Sibylle Bergemann

From Wikipedia, the free encyclopedia
Jump to navigation Jump to search

Sibylle Bergemann
Selfportrait Sibylle Bergemann.jpg
Self portrait Sibylle Bergemann
Born29 August 1941
Died1 November 2010
Gransee, Brandenburg, Germany
Spouse(s)Arno Fischer (1985)

Sibylle Bergemann (29 August 1941 – 1 November 2010) was a German photographer. In 1990, she co-founded the Ostkreuz photographers agency. She is remembered for documenting developments in East Berlin during the Communist era and for her international assignments for Stern and later for Geo.

Early life[edit]

Bergemann completed clerical training in East Berlin between 1958 and 1960. She developed an interest in photography while working on the editorial staff of the East German entertainment periodical Das Magazin.[1][2] In 1966 she began to study photography under the photographer and university teacher Arno Fischer, who became her lifelong partner.[1]

Career as photographer[edit]

After first contributing to leading East German periodicals of the time, Das Magazin and Sonntag, in the early 1970s, her photographs started to appear in the women's fashion magazine Sibylle where she soon developed her own style. Her portraits were not analytical but rather descriptive, showing people as they appeared in real life.[3] She moved on from fashion to photograph first her own country, East Germany, and later the rest of the world. In 1990, together with Ute Mahler and Harald Hauswald, she founded the Ostkreuz agency, which now represents a score of photographers.

Perhaps Bergemann's most important legacy is the series of black-and-white photographs she took of everyday life in East Germany as it evolved over the years. Later, she compiled photographic reportages about New York City, Tokyo, Paris and São Paulo; and even more recently, turning from black and white to colour, she travelled through Africa and Asia on assignments for Geo.[4]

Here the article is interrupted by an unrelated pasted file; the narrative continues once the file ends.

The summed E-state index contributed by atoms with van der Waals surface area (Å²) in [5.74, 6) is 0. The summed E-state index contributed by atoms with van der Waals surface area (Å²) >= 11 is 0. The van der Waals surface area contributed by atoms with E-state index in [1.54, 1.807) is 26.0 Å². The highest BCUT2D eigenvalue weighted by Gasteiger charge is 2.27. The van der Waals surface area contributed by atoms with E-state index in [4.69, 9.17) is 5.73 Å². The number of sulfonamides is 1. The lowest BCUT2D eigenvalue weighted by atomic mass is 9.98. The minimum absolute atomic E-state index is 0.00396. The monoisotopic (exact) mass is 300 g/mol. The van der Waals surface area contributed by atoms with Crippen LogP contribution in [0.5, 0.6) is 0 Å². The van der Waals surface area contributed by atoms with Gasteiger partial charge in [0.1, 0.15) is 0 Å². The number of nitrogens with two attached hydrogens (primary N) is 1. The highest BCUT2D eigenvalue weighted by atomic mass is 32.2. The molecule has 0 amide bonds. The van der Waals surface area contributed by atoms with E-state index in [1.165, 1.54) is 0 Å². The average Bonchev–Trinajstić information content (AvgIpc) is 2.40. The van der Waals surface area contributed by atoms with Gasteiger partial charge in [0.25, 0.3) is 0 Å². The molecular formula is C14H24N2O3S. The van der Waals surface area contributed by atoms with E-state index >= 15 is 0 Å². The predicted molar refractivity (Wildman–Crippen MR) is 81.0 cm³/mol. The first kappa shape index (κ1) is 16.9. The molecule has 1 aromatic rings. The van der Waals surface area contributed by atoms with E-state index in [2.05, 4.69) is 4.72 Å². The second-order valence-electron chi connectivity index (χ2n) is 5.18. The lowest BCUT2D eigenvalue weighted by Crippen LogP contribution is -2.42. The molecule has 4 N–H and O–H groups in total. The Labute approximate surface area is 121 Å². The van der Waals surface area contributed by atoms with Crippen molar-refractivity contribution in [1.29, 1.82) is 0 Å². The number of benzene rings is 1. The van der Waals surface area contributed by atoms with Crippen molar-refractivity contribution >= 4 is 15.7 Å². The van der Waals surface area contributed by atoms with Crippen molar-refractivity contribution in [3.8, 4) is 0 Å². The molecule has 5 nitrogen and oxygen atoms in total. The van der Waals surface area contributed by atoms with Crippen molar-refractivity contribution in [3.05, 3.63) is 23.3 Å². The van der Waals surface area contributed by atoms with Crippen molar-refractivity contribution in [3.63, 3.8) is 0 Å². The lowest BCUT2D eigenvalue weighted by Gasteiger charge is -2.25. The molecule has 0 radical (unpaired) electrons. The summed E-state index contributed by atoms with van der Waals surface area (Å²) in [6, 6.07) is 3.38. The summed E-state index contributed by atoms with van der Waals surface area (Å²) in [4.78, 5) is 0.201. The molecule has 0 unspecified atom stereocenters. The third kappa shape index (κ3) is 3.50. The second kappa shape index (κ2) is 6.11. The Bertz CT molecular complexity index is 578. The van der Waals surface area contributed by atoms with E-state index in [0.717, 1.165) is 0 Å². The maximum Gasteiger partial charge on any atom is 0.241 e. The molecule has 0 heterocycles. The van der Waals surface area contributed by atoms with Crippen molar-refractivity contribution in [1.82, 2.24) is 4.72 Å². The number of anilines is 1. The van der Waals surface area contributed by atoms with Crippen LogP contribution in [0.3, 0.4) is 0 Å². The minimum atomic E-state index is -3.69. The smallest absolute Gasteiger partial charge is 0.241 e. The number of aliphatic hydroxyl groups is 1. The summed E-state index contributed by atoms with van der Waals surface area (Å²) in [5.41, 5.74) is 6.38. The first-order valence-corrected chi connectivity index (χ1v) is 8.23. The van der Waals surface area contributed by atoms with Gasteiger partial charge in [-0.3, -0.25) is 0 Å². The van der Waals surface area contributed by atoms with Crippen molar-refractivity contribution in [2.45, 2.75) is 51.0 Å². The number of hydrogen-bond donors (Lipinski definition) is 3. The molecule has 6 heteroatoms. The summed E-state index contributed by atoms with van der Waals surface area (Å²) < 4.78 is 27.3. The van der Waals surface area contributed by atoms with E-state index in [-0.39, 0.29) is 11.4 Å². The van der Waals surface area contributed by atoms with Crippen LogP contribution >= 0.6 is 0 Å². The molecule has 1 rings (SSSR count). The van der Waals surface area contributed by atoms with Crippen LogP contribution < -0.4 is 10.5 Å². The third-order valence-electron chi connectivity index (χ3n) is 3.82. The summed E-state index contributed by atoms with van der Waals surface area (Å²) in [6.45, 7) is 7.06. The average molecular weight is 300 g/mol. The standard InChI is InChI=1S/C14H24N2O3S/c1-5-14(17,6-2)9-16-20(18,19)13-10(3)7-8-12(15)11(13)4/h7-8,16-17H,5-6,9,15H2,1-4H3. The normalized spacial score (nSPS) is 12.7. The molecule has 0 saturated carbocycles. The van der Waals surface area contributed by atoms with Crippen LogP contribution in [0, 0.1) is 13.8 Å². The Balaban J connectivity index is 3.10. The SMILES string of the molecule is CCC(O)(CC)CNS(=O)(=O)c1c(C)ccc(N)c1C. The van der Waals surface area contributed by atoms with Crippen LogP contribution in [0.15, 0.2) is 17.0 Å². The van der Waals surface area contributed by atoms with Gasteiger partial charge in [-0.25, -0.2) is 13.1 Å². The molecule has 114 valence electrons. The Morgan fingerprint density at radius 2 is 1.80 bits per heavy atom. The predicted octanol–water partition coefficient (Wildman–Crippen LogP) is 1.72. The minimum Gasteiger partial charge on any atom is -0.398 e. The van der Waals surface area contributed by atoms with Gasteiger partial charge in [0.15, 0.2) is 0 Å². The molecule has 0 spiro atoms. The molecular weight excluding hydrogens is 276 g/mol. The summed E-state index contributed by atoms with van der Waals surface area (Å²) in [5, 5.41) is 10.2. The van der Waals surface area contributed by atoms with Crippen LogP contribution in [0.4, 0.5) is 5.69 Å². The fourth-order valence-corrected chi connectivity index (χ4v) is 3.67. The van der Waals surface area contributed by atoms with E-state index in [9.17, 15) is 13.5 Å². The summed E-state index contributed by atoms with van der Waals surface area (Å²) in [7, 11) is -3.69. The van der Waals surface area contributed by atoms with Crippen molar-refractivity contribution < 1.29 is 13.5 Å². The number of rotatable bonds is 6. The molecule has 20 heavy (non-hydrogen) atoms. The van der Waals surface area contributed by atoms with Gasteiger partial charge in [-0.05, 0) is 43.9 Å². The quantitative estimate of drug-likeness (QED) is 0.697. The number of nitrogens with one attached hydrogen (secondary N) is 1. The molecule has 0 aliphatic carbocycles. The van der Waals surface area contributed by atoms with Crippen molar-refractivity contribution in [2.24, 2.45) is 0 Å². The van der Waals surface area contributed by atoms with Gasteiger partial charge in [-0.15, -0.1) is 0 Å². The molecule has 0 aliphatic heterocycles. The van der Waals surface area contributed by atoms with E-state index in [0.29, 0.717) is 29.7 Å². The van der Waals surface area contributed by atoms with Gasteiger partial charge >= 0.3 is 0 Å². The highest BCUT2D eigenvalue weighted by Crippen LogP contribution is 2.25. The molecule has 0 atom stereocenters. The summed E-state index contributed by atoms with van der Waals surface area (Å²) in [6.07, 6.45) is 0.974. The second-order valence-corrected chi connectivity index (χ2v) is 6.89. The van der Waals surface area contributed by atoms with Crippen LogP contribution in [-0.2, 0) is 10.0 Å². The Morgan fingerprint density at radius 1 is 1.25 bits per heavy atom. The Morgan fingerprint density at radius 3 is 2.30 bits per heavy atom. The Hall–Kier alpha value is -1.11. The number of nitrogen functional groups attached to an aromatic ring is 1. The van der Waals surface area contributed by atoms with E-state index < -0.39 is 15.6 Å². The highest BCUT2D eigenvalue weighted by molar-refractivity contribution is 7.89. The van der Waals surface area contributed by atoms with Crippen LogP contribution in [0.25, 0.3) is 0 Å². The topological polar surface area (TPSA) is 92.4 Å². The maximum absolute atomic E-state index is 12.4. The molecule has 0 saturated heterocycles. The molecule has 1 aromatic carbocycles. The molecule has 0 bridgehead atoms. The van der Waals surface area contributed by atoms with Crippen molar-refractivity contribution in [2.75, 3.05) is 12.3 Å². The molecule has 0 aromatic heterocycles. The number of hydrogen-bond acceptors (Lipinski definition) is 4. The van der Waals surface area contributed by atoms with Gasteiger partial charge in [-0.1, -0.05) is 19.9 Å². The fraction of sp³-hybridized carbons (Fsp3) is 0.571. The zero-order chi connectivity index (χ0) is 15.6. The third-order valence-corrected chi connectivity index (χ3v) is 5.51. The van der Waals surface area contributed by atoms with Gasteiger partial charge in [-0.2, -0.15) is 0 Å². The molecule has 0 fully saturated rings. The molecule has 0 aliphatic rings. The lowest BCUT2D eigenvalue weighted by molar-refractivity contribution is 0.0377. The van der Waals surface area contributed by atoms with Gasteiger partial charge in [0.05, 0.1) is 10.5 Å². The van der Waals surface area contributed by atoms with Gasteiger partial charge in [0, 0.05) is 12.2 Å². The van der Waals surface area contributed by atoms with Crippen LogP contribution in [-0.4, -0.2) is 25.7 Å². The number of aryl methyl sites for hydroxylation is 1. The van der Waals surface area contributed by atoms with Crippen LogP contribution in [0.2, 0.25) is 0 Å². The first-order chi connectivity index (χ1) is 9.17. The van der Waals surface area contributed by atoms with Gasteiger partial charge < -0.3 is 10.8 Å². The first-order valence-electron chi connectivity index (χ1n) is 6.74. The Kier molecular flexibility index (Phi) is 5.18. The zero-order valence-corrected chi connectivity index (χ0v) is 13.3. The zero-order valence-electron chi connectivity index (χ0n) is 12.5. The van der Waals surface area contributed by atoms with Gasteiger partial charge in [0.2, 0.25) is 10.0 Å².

In 1994, Bergemann's talent was recognized when she became a member of Academy of Arts, Berlin. In 2007, she held an exhibition of her work at the Museum für Photographie in Braunschweig. The Museum of Modern Art in New York City holds twelve prints by Bergemann.[5]


Publication by Bergemann[edit]

  • Polaroids. Berlin: Hatje Cantz, 2011. ISBN 978-3-7757-2843-0. With texts by Jutta Voigt, Bernd Heise, Frieda von Wild, and Arno Fischer. In German and English.

Publications with contributions by Bergemann[edit]

This list is not complete.

  • Die Stadt. Vom Werden und Vergehen / The City. Becoming and Decaying. Ostfildern: Hatje Cantz, 2010. ISBN 978-3-7757-2659-7. In German and English.
  • Ostzeit. Geschichten aus einem vergangenen Land / Stories from a Vanished Country. Ostfildern: Hatje Cantz, 2010. ISBN 978-3-7757-2486-9. In German and English.


  • 2019–20 Medea Insurrection: Radical Women Artists Behind the Iron Curtain[6]


  1. ^ a b "Kicken Berlin | Sibylle Bergemann". Retrieved 11 June 2020.
  2. ^ Urang, John Griffith, 1975– (2010). Legal tender : love and legitimacy in the East German cultural imagination. Ithaca, N.Y.: Cornell University Press. p. 45. ISBN 978-0-8014-6006-7. OCLC 663901477.{{cite book}}: CS1 maint: multiple names: authors list (link)
  3. ^ "Sibylle Bergemann: Eine leise Künstlerin" Archived 8 November 2010 at the Wayback Machine, Zeit Online, (in German) 5 November 2010. Retrieved 8 November 2010.
  4. ^ "Muere la fotógrafa alemana Sibylle Bergemann que documentó la vida en la RDA",, (in Spanish) 3 November 2010. Retrieved 8 November 2010.
  5. ^ "Sibylle Bergemann". Museum of Modern Art. Accessed 22 February 2018.
  6. ^ "The Medea Insurrection: Radical Women Artists Behind the Iron Curtain | Wende Museum". Retrieved 1 March 2020.

External links[edit]